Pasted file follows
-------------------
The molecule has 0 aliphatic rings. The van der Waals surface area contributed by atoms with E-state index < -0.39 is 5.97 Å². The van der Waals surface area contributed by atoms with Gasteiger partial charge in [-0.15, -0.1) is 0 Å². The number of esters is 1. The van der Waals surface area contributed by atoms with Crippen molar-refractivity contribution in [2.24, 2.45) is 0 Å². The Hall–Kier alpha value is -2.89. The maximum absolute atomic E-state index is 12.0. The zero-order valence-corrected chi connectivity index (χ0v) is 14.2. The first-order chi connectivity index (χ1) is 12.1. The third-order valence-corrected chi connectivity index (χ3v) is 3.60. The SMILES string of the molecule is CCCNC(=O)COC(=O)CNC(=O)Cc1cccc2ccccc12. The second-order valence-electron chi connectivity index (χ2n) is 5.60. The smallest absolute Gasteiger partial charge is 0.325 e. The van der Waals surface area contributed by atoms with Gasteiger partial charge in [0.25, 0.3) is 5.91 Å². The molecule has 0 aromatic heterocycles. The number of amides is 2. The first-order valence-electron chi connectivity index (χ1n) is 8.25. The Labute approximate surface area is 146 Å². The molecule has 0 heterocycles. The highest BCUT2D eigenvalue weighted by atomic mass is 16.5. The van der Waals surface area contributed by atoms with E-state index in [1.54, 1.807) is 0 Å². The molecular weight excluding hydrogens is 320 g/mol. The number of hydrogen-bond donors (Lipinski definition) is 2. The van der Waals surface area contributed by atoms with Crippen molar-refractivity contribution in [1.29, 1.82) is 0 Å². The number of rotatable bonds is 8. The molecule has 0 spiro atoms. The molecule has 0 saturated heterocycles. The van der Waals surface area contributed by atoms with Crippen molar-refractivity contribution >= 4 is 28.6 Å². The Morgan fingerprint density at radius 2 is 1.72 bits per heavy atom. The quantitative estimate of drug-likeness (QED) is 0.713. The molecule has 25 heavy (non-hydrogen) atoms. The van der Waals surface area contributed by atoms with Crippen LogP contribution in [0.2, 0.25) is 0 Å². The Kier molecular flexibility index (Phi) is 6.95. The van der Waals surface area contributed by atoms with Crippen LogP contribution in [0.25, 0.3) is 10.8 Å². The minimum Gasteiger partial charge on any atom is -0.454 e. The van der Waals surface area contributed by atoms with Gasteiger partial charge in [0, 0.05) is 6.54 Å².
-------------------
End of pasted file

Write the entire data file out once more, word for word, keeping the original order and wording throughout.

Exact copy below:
The molecule has 0 aliphatic rings. The van der Waals surface area contributed by atoms with E-state index < -0.39 is 5.97 Å². The van der Waals surface area contributed by atoms with Gasteiger partial charge in [-0.15, -0.1) is 0 Å². The number of esters is 1. The van der Waals surface area contributed by atoms with Crippen molar-refractivity contribution in [2.24, 2.45) is 0 Å². The Hall–Kier alpha value is -2.89. The maximum absolute atomic E-state index is 12.0. The zero-order valence-corrected chi connectivity index (χ0v) is 14.2. The first-order chi connectivity index (χ1) is 12.1. The third-order valence-corrected chi connectivity index (χ3v) is 3.60. The SMILES string of the molecule is CCCNC(=O)COC(=O)CNC(=O)Cc1cccc2ccccc12. The second-order valence-electron chi connectivity index (χ2n) is 5.60. The smallest absolute Gasteiger partial charge is 0.325 e. The van der Waals surface area contributed by atoms with Gasteiger partial charge in [0.25, 0.3) is 5.91 Å². The molecule has 0 aromatic heterocycles. The number of amides is 2. The first-order valence-electron chi connectivity index (χ1n) is 8.25. The Labute approximate surface area is 146 Å². The molecule has 0 heterocycles. The highest BCUT2D eigenvalue weighted by atomic mass is 16.5. The van der Waals surface area contributed by atoms with E-state index in [1.54, 1.807) is 0 Å². The molecular weight excluding hydrogens is 320 g/mol. The number of hydrogen-bond donors (Lipinski definition) is 2. The van der Waals surface area contributed by atoms with Crippen molar-refractivity contribution in [1.29, 1.82) is 0 Å². The number of rotatable bonds is 8. The molecule has 0 spiro atoms. The molecule has 0 saturated heterocycles. The van der Waals surface area contributed by atoms with Crippen molar-refractivity contribution >= 4 is 28.6 Å². The Morgan fingerprint density at radius 2 is 1.72 bits per heavy atom. The quantitative estimate of drug-likeness (QED) is 0.713. The molecule has 25 heavy (non-hydrogen) atoms. The van der Waals surface area contributed by atoms with Crippen LogP contribution in [0.2, 0.25) is 0 Å². The Kier molecular flexibility index (Phi) is 6.95. The van der Waals surface area contributed by atoms with Crippen LogP contribution in [0.25, 0.3) is 10.8 Å². The minimum Gasteiger partial charge on any atom is -0.454 e. The van der Waals surface area contributed by atoms with Gasteiger partial charge in [0, 0.05) is 6.54 Å².